Paper $37.50 ISBN: 9780226261485 Published September 2003
E-book $7.00 to $22.50 About E-books ISBN: 9780226261539 Published August 2003

The Eye of the Lynx

Galileo, His Friends, and the Beginnings of Modern Natural History

David Freedberg

The Eye of the Lynx
Bookmark and Share

David Freedberg

528 pages | 83 color plates, 89 halftones | 7 x 10 | © 2003
Paper $37.50 ISBN: 9780226261485 Published September 2003
E-book $7.00 to $22.50 About E-books ISBN: 9780226261539 Published August 2003
Some years ago, David Freedberg opened a dusty cupboard at Windsor Castle and discovered hundreds of vividly colored, masterfully precise drawings of all sorts of plants and animals from the Old and New Worlds. Coming upon thousands more drawings like them across Europe, Freedberg finally traced them all back to a little-known scientific organization from seventeenth-century Italy called the Academy of Linceans (or Lynxes).

Founded by Prince Federico Cesi in 1603, the Linceans took as their task nothing less than the documentation and classification of all of nature in pictorial form. In this first book-length study of the Linceans to appear in English, Freedberg focuses especially on their unprecedented use of drawings based on microscopic observation and other new techniques of visualization. Where previous thinkers had classified objects based mainly on similarities of external appearance, the Linceans instead turned increasingly to sectioning, dissection, and observation of internal structures. They applied their new research techniques to an incredible variety of subjects, from the objects in the heavens studied by their most famous (and infamous) member Galileo Galilei—whom they supported at the most critical moments of his career—to the flora and fauna of Mexico, bees, fossils, and the reproduction of plants and fungi. But by demonstrating the inadequacy of surface structures for ordering the world, the Linceans unwittingly planted the seeds for the demise of their own favorite method—visual description-as a mode of scientific classification.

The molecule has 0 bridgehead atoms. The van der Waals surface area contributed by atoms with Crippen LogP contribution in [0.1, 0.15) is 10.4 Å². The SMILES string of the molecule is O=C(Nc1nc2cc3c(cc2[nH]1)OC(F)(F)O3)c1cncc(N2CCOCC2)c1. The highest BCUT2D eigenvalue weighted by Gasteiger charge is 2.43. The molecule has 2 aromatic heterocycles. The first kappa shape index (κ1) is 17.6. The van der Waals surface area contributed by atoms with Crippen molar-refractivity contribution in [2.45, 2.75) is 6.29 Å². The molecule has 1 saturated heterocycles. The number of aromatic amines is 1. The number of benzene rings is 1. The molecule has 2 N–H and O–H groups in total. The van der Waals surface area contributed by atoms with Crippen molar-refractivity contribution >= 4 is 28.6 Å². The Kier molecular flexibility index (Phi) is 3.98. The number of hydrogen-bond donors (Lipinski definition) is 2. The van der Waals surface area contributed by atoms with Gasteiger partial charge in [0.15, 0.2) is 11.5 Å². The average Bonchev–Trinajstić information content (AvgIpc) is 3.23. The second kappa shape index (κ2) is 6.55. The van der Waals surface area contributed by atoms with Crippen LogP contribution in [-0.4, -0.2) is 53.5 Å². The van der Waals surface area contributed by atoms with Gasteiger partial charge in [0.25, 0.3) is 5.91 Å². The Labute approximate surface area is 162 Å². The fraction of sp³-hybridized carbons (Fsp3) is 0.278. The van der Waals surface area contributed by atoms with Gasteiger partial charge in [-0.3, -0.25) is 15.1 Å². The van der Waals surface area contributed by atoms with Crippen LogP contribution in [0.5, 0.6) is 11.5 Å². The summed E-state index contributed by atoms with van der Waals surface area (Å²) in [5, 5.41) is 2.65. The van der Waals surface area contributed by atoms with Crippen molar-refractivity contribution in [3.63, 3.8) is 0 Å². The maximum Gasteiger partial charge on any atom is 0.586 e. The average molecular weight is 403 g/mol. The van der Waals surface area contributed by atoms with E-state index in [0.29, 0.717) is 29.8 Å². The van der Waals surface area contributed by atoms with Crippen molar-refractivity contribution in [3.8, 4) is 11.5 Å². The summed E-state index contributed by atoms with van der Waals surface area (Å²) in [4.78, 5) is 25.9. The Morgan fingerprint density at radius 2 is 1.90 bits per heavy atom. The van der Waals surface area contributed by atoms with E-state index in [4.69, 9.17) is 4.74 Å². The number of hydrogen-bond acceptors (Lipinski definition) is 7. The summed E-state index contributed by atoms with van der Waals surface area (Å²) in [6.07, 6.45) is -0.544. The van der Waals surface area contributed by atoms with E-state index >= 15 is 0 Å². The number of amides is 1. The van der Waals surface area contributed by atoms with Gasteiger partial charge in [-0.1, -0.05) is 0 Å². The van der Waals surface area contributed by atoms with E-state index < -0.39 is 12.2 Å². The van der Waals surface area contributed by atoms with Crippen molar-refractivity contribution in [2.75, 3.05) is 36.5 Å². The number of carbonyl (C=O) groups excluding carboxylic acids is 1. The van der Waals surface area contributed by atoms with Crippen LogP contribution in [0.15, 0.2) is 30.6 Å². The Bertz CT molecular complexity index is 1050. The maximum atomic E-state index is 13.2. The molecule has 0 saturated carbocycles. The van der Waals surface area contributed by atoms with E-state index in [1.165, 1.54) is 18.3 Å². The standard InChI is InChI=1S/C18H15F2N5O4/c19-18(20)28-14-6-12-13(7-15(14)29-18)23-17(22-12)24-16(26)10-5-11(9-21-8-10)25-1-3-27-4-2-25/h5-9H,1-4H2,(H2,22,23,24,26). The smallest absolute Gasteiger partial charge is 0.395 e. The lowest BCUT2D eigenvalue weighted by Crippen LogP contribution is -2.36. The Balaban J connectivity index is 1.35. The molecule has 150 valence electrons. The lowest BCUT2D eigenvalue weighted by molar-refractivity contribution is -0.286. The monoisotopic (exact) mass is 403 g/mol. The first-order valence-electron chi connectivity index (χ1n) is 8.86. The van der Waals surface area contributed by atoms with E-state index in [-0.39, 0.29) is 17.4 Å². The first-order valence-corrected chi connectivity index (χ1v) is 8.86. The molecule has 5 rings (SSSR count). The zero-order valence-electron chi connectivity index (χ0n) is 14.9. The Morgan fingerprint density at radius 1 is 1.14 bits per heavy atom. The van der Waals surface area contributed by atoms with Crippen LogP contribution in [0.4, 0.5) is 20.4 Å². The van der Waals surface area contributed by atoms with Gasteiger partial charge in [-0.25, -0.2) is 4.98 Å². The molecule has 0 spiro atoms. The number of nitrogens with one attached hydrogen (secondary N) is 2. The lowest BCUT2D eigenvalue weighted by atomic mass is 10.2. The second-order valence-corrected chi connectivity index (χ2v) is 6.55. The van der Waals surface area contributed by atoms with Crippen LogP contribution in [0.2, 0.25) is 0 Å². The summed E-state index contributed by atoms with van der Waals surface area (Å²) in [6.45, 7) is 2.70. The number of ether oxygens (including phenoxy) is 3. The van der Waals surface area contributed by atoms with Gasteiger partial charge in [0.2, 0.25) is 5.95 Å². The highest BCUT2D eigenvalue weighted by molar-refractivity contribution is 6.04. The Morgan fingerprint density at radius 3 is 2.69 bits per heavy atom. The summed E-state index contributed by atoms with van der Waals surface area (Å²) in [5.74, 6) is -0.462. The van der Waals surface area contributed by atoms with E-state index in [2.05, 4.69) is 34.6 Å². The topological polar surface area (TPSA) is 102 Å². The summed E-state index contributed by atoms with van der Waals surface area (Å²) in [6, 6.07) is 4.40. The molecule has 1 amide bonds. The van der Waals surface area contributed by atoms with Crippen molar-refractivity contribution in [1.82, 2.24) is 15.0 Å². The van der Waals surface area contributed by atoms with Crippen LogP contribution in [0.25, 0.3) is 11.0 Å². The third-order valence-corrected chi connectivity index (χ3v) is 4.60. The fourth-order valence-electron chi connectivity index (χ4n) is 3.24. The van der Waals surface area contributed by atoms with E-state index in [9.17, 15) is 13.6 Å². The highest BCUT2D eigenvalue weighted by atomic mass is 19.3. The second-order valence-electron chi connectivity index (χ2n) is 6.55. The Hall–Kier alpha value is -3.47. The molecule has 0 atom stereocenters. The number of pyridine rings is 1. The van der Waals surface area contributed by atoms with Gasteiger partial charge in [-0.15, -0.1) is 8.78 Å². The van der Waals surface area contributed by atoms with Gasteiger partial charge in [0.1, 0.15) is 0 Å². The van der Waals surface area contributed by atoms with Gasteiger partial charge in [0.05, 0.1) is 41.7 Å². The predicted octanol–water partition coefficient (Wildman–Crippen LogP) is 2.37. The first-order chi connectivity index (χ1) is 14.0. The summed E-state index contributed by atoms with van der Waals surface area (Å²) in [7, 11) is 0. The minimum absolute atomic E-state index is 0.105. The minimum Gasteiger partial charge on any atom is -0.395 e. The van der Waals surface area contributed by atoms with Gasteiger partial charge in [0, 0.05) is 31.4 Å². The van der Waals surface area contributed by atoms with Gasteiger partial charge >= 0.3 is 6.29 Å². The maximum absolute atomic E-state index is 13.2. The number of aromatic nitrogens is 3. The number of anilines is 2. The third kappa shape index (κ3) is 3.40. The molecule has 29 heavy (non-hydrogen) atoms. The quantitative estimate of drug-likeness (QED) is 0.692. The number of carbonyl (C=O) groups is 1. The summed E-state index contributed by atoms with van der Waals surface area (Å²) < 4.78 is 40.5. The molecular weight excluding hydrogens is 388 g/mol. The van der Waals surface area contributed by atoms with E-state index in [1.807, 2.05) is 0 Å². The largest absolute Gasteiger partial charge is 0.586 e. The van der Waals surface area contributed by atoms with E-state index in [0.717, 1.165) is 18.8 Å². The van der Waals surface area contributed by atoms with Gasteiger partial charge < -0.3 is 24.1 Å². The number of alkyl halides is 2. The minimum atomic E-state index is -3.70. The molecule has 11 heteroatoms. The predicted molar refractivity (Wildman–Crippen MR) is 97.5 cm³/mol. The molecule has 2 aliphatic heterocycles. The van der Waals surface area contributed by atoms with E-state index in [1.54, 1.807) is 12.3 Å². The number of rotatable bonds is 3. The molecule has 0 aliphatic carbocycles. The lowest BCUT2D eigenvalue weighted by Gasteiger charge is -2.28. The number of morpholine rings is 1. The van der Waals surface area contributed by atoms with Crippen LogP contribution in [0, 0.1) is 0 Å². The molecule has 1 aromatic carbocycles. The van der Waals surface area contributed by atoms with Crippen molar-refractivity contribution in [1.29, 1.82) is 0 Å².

Profusely illustrated and engagingly written, Eye of the Lynx uncovers a crucial episode in the development of visual representation and natural history. And perhaps as important, it offers readers a dazzling array of early modern drawings, from magnificently depicted birds and flowers to frogs in amber, monstrously misshapen citrus fruits, and more.

Choice Magazine: CHOICE Outstanding Academic Title Awards
Won

British Society for the Hist of Science: Dingle Prize
Short Listed

Phi Beta Kappa: PBK-Ralph Waldo Emerson Award
Won

Association of American Publishers: PROSE Book Award
Won

Society for Italian Historical Studies: SIHS/Helen and Howard R. Marraro Prizes in Italian Hist
Won

View Recent Awards page for more award winning books.
Contents
Acknowledgments
A Note to Historians of Science
Introduction Saving Appearances
PART I - BACKGROUND
1. The Paper Museum
2. Lynxes
PART II - ASTRONOMY
3. The New Star
4. The Telescope: Imperfection in the Heavens
5. The Conflict of Truths
PART III - NATURAL HISTORY
6. The Chastity of Bees
7. The Microscope and the Vernacular
8. Plants and Reproduction
9. The Mexican Treasury: Taxonomy and Illustration
10. The Doctor's Dilemmas: Description, Dissection, and the Problem of Illustration
11. Fossils
PART IV - PICTURES AND ORDER
12. The Failure of Pictures
13. The Order of Nature
14. The Fate of Pictures: Appearance, Truth, and Ambiguity
Notes
Abbreviations
Bibliography
Headings
Index
For more information, or to order this book, please visit http://www.press.uchicago.edu
Google preview here

Chicago Manual of Style |

Chicago Blog: History and Philosophy of Science

Events in History and Philosophy of Science

Keep Informed

JOURNALs in History and Philosophy of Science